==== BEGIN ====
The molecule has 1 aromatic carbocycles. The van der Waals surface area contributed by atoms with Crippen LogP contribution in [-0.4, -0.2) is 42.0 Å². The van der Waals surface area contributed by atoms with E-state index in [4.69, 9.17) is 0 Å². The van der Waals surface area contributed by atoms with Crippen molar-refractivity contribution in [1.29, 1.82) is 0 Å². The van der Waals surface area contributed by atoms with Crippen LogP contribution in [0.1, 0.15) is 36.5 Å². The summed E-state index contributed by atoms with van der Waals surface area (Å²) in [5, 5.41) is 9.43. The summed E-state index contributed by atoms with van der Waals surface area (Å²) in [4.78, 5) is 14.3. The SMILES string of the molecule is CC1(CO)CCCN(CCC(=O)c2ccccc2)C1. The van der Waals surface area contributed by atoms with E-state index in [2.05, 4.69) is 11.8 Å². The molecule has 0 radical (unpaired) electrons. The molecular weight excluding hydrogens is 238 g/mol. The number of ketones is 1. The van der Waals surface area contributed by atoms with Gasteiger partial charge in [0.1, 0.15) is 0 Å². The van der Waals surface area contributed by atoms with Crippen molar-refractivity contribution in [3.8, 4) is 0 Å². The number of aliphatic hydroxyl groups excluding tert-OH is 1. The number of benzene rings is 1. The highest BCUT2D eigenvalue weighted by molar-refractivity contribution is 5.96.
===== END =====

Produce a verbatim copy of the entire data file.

The molecule has 1 aromatic carbocycles. The van der Waals surface area contributed by atoms with Crippen LogP contribution in [-0.4, -0.2) is 42.0 Å². The van der Waals surface area contributed by atoms with E-state index in [4.69, 9.17) is 0 Å². The van der Waals surface area contributed by atoms with Crippen molar-refractivity contribution in [1.29, 1.82) is 0 Å². The van der Waals surface area contributed by atoms with Crippen LogP contribution in [0.1, 0.15) is 36.5 Å². The summed E-state index contributed by atoms with van der Waals surface area (Å²) in [5, 5.41) is 9.43. The summed E-state index contributed by atoms with van der Waals surface area (Å²) in [4.78, 5) is 14.3. The SMILES string of the molecule is CC1(CO)CCCN(CCC(=O)c2ccccc2)C1. The van der Waals surface area contributed by atoms with E-state index in [2.05, 4.69) is 11.8 Å². The molecule has 0 radical (unpaired) electrons. The molecular weight excluding hydrogens is 238 g/mol. The number of ketones is 1. The van der Waals surface area contributed by atoms with Gasteiger partial charge in [0.1, 0.15) is 0 Å². The van der Waals surface area contributed by atoms with Crippen molar-refractivity contribution in [3.8, 4) is 0 Å². The number of aliphatic hydroxyl groups excluding tert-OH is 1. The number of benzene rings is 1. The highest BCUT2D eigenvalue weighted by molar-refractivity contribution is 5.96.